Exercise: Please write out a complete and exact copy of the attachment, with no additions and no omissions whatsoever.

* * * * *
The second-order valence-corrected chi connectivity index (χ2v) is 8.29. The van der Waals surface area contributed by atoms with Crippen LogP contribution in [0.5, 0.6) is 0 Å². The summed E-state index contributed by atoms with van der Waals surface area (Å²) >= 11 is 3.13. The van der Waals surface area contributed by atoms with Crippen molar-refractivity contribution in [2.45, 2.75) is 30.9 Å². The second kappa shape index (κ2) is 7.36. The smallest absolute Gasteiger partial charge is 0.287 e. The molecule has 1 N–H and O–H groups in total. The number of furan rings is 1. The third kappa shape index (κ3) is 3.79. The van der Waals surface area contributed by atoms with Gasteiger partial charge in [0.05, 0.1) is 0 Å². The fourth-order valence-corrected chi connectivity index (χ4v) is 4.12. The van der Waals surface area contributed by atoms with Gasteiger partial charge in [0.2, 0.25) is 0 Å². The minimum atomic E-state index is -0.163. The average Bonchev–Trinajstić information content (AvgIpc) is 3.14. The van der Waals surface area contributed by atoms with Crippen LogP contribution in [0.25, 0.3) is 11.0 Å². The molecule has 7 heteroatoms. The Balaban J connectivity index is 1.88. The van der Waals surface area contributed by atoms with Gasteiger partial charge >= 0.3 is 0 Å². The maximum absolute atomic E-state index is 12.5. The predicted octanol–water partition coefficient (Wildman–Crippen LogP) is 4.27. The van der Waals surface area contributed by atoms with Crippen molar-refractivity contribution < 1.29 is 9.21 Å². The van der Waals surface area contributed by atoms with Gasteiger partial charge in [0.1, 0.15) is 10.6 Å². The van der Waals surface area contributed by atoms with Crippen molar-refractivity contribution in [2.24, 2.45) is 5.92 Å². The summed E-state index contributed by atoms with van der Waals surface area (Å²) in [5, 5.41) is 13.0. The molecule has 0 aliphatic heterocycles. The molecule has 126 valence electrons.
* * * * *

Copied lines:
The second-order valence-corrected chi connectivity index (χ2v) is 8.29. The van der Waals surface area contributed by atoms with Crippen LogP contribution in [0.5, 0.6) is 0 Å². The summed E-state index contributed by atoms with van der Waals surface area (Å²) >= 11 is 3.13. The van der Waals surface area contributed by atoms with Crippen molar-refractivity contribution in [2.45, 2.75) is 30.9 Å². The second kappa shape index (κ2) is 7.36. The smallest absolute Gasteiger partial charge is 0.287 e. The molecule has 1 N–H and O–H groups in total. The number of furan rings is 1. The third kappa shape index (κ3) is 3.79. The van der Waals surface area contributed by atoms with Gasteiger partial charge in [0.05, 0.1) is 0 Å². The fourth-order valence-corrected chi connectivity index (χ4v) is 4.12. The van der Waals surface area contributed by atoms with Gasteiger partial charge in [0.2, 0.25) is 0 Å². The minimum atomic E-state index is -0.163. The average Bonchev–Trinajstić information content (AvgIpc) is 3.14. The van der Waals surface area contributed by atoms with Crippen LogP contribution in [0.25, 0.3) is 11.0 Å². The molecule has 7 heteroatoms. The Balaban J connectivity index is 1.88. The van der Waals surface area contributed by atoms with Gasteiger partial charge >= 0.3 is 0 Å². The maximum absolute atomic E-state index is 12.5. The predicted octanol–water partition coefficient (Wildman–Crippen LogP) is 4.27. The van der Waals surface area contributed by atoms with Crippen molar-refractivity contribution < 1.29 is 9.21 Å². The van der Waals surface area contributed by atoms with Gasteiger partial charge in [0.1, 0.15) is 10.6 Å². The van der Waals surface area contributed by atoms with Crippen molar-refractivity contribution in [2.24, 2.45) is 5.92 Å². The summed E-state index contributed by atoms with van der Waals surface area (Å²) in [5, 5.41) is 13.0. The molecule has 0 aliphatic heterocycles. The molecule has 126 valence electrons.